CONCORD, N.C. – It is a test of everything. 

Sunday's 600-mile NASCAR Cup Series race at Charlotte Motor Speedway will push drivers and the Next Gen car to limits they haven't gone to this year. Pit crews will be pushed given how this race shifts from the day to night over the course of 400 laps., With the potential for the most pit stops we could see in one race this season, Hendrick Motorsports pit crew coach Jon Carvin believes they will have a measurable impact.

"Where we have a lot of pit stops, we can be a major factor in the race," Carvin said. "We look forward to those opportunities. Obviously, 600 miles gets us a lot of those chances."

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This season on the three 1.5-mile tracks run so far (Las Vegas Motor Speedway, Atlanta Motor Speedway and Kansas Speedway), those races have averaged 10.33 cautions. Two of them were 400 miles in length (Las Vegas and Kansas), while one was 500 miles long (Atlanta).

Greg Ives, crew chief for the No. 48 Ally Racing team, expects his pit crew to be busy with action given the tire wear seen for much of the season. Teams will have 13 sets for the race on Sunday.

"You have to plan your stops as strategically as you can," Ives said. "We expect a lot of tire wear with falloff, so that will play into more of a tire strategy."

With the summer season approaching, the crews have begun to prepare for the heat. This entails working outside on the performance field at Hendrick Motorsports as the strength staff puts them through a range of exercises with ropes, agility work and pushing sleds to get used to the hotter temperatures they will encounter at the track.

"We started heat training with our weight room staff in the last two weeks," Carvin said. "It hasn’t been too bad yet honestly this week (in the Charlotte area) but sometimes you get into that 95 (degree) range, which luckily we don’t have to deal with this weekend. We started heat training just to try to combat that, just to get the guys a little more stamina for the 600 miles. Not a lot different in terms of practice and preparation. Just making sure the guys are going to be well rested when we get to Sunday where they can perform at their best for that long of a race."

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The pit crews of Hendrick Motorsports have contributed greatly to the team’s success in 2022 – a season that has seen the debut of the Next Gen car. The organization’s five wins are the most among teams this season. The No. 9 NAPA AUTO PARTS pit crew for driver Chase Elliott has averaged the best four-tire stop time at 11.708 seconds. William Byron’s No. 24 Axalta pit crew is tied for the least amount of pit road penalties. Kyle Larson (second) and Byron (fifth) are in the top five in average rolling rank and Elliott ranks third in box time, according to data from Racing Insights.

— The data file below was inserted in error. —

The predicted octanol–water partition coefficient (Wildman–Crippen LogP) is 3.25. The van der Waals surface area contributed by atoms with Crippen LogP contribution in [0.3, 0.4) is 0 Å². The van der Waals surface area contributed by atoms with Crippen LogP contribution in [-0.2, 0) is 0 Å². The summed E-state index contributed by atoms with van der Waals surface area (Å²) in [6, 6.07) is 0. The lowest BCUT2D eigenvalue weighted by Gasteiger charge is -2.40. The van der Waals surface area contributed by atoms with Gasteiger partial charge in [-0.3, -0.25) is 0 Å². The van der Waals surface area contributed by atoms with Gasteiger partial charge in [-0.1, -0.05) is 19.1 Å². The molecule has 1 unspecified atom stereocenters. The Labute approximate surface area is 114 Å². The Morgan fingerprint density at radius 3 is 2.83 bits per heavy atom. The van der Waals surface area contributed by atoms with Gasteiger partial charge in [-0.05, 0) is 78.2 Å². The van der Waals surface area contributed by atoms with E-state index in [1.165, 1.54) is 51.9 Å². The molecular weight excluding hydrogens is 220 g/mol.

"The beginning of the year was a major learning curve amongst the pit crews and amongst the teams in general," Carvin said. "What was important, what mistakes not to make and how important it was to avoid really costly wheel coming off scenarios. We’ve definitely played conservative at first. We’ve tried to make some gains on the clock and speed-wise lately, which I really feel like the guys have responded and be able to do.

"I think we’re pretty competitive at the moment. I’m happy with where we are but definitely a long season left and we’ll be much better than we are right now when we get near the end of this thing."

Last year’s Memorial Day weekend race at Charlotte saw Hendrick Motorsports place its drivers all in the top five with a 1-2-4-5 finish thanks to fast cars and efficient work on pit road to maintain the track position.

Watch the pit crews in action this Sunday starting at 6 p.m. ET on FOX with the broadcast being carried on PRN Radio and SiriusXM NASCAR Radio.